THE WORLD ACCORDING TO GORP
Monday, Aug. 31 was National Trail Mix Day. I don’t know why. It just was.
I feel I should have something poetic to say, such as, how this is so representative of the condition of our world, but the truth is, I thought it was funny. Who has this job? This job of naming days national this and that? Did he or she run out of ideas? Is that how we got to National Trail Mix Day?
That’s not to say it’s not a worthy subject. Certainly my generation has witnessed the evolution of trail mix. I’ve only now stopped to consider how insidious trail mix actually is. It’s virtually everywhere. Every gas station. Every quick mart. In the 1970s, when it was still kind of a rare thing, we called it gorp. I don’t know that you could purchase it anywhere, other than through food co-ops. At least not in the rural West. Raisins, peanuts, and chocolate M&Ms. Some wisecracker might have called it hippie food, too, but to us it was just gorp. As a young wife I made it by the bucketful for holiday presents and hunting trips. We bought ingredients in the bulk section of our local IGA supermarket, never giving thought to whether it was grown using organic methods or might be genetically modified. We trusted the quality of the food we purchased, which seems like such a luxury now.
Then came Chex mix. Chex mix, if you don’t know, is a combination of several types of Chex cereal, pretzels, and pecans tossed in a salty, vaguely sweet mixture then toasted in the oven. In some culinary circles it is referred to as Crack.
After that all manner of things began to appear in gorp–the occasional stick pretzel, for one.
Then the banana chips. The yogurt chips. You name it. It was all over. Gorp fell away from the vernacular, and we were left with the ubiquitous name trail mix.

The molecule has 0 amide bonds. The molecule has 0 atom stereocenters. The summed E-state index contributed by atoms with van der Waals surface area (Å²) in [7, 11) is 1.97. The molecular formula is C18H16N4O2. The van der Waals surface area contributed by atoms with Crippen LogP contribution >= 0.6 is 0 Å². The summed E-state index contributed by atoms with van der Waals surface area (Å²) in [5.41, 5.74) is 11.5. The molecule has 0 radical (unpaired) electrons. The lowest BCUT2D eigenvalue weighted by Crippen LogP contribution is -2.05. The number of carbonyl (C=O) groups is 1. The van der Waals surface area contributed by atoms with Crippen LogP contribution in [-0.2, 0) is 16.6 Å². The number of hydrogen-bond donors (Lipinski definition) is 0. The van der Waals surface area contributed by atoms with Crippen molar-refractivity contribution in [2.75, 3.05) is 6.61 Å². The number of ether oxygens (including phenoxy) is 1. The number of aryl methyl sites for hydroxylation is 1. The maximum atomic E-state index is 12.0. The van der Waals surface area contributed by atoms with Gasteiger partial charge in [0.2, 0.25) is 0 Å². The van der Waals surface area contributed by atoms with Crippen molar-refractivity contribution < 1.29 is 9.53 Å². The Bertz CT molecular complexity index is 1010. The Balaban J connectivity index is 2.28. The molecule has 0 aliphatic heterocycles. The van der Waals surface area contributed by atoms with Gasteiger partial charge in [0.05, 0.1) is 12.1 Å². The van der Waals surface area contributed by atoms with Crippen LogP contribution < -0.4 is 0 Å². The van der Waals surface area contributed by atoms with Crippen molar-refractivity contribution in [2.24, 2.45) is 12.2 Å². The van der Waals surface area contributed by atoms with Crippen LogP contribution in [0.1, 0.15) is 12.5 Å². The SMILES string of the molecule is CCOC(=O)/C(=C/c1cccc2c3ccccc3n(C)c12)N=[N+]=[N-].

Trail mix now can include any combination of dried fruits, nuts, seeds, and even vegetables. (We bought one scrumptious all-veggie mix at a farmer’s market this summer. We immediately went home and tried to duplicate it; I’ll share the recipe when I get it right.) We’re all about portable food in our culture, but this is one point where everyone wins—trail mix is usually just as cheap as a candy bar, and discerning consumers have learned that such a fuel combination keeps blood sugar at sustained levels. It’s quick food and good food. Few other snacks are as balanced in protein, wholesome fat, and fiber, while providing a boost of essential vitamins and minerals.
In Blue Moon Vegan, the yummiest dessert by far to me is Elegant Dessert Gorp. One part each orange-juice sweetened dried cherries , Toasted Tamari Almonds, and Happy Life Chocolate Chunks. All organic, of course. The mix is so rich you can’t eat much, but the memory hangs, makes you smile and nod at odd moments. Especially if the almonds are toasted darkly enough.
Next time you buy trail mix bars at the convenience store, I hope you think about its humble beginnings, how we once lived in a world where trail mix did not exist. How it doesn’t really come from the days of Westward Ho! but from all the rural west housewives of the 1970s and ’80s trying to advance their kitchen craft and bring a bit of the exotic to the snack menu.